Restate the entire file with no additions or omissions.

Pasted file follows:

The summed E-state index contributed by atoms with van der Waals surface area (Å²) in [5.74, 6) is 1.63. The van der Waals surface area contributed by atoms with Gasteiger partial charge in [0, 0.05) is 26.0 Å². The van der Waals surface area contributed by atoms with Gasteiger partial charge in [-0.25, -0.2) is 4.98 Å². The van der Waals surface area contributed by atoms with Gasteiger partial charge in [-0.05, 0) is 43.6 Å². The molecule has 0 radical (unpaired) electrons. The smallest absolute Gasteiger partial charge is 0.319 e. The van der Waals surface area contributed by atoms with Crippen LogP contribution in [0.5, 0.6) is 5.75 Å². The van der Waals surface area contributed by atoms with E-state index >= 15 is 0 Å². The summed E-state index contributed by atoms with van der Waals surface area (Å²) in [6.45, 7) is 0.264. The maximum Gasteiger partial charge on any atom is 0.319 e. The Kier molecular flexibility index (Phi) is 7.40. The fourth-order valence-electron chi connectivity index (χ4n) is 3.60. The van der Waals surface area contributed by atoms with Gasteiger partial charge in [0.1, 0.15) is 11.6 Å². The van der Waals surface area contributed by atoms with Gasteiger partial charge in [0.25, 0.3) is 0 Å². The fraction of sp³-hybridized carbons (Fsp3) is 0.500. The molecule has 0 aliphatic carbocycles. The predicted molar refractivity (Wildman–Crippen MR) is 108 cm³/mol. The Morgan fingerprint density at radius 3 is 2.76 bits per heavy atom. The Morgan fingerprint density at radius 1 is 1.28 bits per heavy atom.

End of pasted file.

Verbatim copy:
The summed E-state index contributed by atoms with van der Waals surface area (Å²) in [5.74, 6) is 1.63. The van der Waals surface area contributed by atoms with Gasteiger partial charge in [0, 0.05) is 26.0 Å². The van der Waals surface area contributed by atoms with Gasteiger partial charge in [-0.25, -0.2) is 4.98 Å². The van der Waals surface area contributed by atoms with Gasteiger partial charge in [-0.05, 0) is 43.6 Å². The molecule has 0 radical (unpaired) electrons. The smallest absolute Gasteiger partial charge is 0.319 e. The van der Waals surface area contributed by atoms with Crippen LogP contribution in [0.5, 0.6) is 5.75 Å². The van der Waals surface area contributed by atoms with E-state index >= 15 is 0 Å². The summed E-state index contributed by atoms with van der Waals surface area (Å²) in [6.45, 7) is 0.264. The maximum Gasteiger partial charge on any atom is 0.319 e. The Kier molecular flexibility index (Phi) is 7.40. The fourth-order valence-electron chi connectivity index (χ4n) is 3.60. The van der Waals surface area contributed by atoms with Gasteiger partial charge in [0.1, 0.15) is 11.6 Å². The van der Waals surface area contributed by atoms with Gasteiger partial charge in [0.25, 0.3) is 0 Å². The fraction of sp³-hybridized carbons (Fsp3) is 0.500. The molecule has 0 aliphatic carbocycles. The predicted molar refractivity (Wildman–Crippen MR) is 108 cm³/mol. The Morgan fingerprint density at radius 3 is 2.76 bits per heavy atom. The Morgan fingerprint density at radius 1 is 1.28 bits per heavy atom.